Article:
Senate Source

June 2010

Henry Powell




Dear colleagues,

Over the past several months, hundreds of individual faculty members have spent hundreds, if not thousands, of hours engaged in discussion through systemwide and divisional committees to produce nearly 300 pages of in-depth commentary on the 29 first round recommendations from the UC Commission on the Future Working Groups. The Commission discussed a subset of those recommendations at its June 14 meeting, which marked an important turning point, because it was the first time the Commission moved from a listening role to active deliberation. Because the divisional faculty worked so hard to analyze the Working Group recommendations, the Senate representatives were able to play a critical role in the discussion. I am comfortable that as the Commission continues its second round deliberations, discussion will be driven largely by the Senate’s analysis.


Vice Chair Dan Simmons and I also presented the Commission with a recommendation from the Academic Council that maintaining competitive remuneration for faculty should be UC’s highest priority. To that end, the recommendation proposes three things: downsizing the university by reducing the number of employees, including faculty, though attrition; instituting a moratorium on non-essential construction projects; and requiring Chancellors to identify specific offsetting FTE cuts in other programs when they propose a new academic program.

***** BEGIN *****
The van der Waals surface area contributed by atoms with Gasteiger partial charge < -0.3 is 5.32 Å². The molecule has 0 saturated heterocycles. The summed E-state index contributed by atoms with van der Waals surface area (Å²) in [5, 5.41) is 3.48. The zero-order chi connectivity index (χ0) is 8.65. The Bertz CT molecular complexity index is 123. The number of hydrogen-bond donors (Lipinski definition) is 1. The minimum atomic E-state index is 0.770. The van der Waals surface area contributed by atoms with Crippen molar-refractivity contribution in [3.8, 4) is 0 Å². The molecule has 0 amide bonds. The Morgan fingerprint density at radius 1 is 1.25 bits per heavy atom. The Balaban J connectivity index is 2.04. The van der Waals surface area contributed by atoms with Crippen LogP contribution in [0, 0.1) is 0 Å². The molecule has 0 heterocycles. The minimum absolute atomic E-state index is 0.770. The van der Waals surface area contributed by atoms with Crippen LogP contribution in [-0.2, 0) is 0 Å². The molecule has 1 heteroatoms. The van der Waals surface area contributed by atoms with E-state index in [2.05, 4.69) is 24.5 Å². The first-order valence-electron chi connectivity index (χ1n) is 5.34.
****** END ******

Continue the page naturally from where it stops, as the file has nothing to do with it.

The Academic Assembly considered Council’s recommendation at its June 16 meeting, along with an alternative statement drafted by the UCLA Senate division. The Assembly voted to release both the UCLA statement and Council’s recommendation for formal systemwide review and comment in the fall. I encourage you to consider both in light of their implications for the campuses. Your input will help provide guidance to next year’s Council.


The purpose of the Council recommendation, more than anything else, is to provoke a conversation within the UC community about our priorities and financial commitments, and to challenge the Commission, which has been looking at smaller, piecemeal improvements, to take on bigger issues that more closely match the size of the problems facing UC.


Another important issue before the University is the future of Post-Employment Benefits. Vice Chair Simmons and I recently completed a tour of the campuses to brief faculty on the work of the President’s Task Force on Post Employment Benefits. This task force is studying the sustainability of the University’s retirement programs and the urgent problem facing the University with regard to the growing unfunded liability of the UCRP. The Senate wants very much to protect and preserve this very important benefit that has been in many ways the anchor of our recruitment and retention efforts. So far, I think the Senate has been successful in persuading the administration that a defined benefit plan is the only viable UC faculty plan, and we will continue to stress the importance of preserving total remuneration for faculty as much as possible.